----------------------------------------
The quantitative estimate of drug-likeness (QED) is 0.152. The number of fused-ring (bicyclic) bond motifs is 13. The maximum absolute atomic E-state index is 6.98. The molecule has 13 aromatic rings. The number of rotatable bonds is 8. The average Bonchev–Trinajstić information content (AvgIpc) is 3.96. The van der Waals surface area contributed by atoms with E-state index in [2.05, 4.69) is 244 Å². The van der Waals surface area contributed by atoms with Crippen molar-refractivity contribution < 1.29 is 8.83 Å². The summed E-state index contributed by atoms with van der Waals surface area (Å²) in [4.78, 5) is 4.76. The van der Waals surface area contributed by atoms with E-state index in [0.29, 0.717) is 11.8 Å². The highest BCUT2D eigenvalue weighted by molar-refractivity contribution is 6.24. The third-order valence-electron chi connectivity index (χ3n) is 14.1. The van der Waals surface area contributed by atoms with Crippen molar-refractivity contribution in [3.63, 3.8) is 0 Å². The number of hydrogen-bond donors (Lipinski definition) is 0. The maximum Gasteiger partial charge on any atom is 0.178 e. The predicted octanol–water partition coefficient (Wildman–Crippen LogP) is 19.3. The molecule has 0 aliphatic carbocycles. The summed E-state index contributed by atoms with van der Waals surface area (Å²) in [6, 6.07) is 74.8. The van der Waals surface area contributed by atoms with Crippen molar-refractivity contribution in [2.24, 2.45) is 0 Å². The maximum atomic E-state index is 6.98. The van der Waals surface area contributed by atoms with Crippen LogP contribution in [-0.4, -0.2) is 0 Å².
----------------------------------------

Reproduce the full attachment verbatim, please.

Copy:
The quantitative estimate of drug-likeness (QED) is 0.152. The number of fused-ring (bicyclic) bond motifs is 13. The maximum absolute atomic E-state index is 6.98. The molecule has 13 aromatic rings. The number of rotatable bonds is 8. The average Bonchev–Trinajstić information content (AvgIpc) is 3.96. The van der Waals surface area contributed by atoms with E-state index in [2.05, 4.69) is 244 Å². The van der Waals surface area contributed by atoms with Crippen molar-refractivity contribution < 1.29 is 8.83 Å². The summed E-state index contributed by atoms with van der Waals surface area (Å²) in [4.78, 5) is 4.76. The van der Waals surface area contributed by atoms with E-state index in [0.29, 0.717) is 11.8 Å². The highest BCUT2D eigenvalue weighted by molar-refractivity contribution is 6.24. The third-order valence-electron chi connectivity index (χ3n) is 14.1. The van der Waals surface area contributed by atoms with Crippen molar-refractivity contribution in [3.63, 3.8) is 0 Å². The number of hydrogen-bond donors (Lipinski definition) is 0. The maximum Gasteiger partial charge on any atom is 0.178 e. The predicted octanol–water partition coefficient (Wildman–Crippen LogP) is 19.3. The molecule has 0 aliphatic carbocycles. The summed E-state index contributed by atoms with van der Waals surface area (Å²) in [6, 6.07) is 74.8. The van der Waals surface area contributed by atoms with Crippen molar-refractivity contribution in [2.24, 2.45) is 0 Å². The maximum atomic E-state index is 6.98. The van der Waals surface area contributed by atoms with Crippen LogP contribution in [-0.4, -0.2) is 0 Å².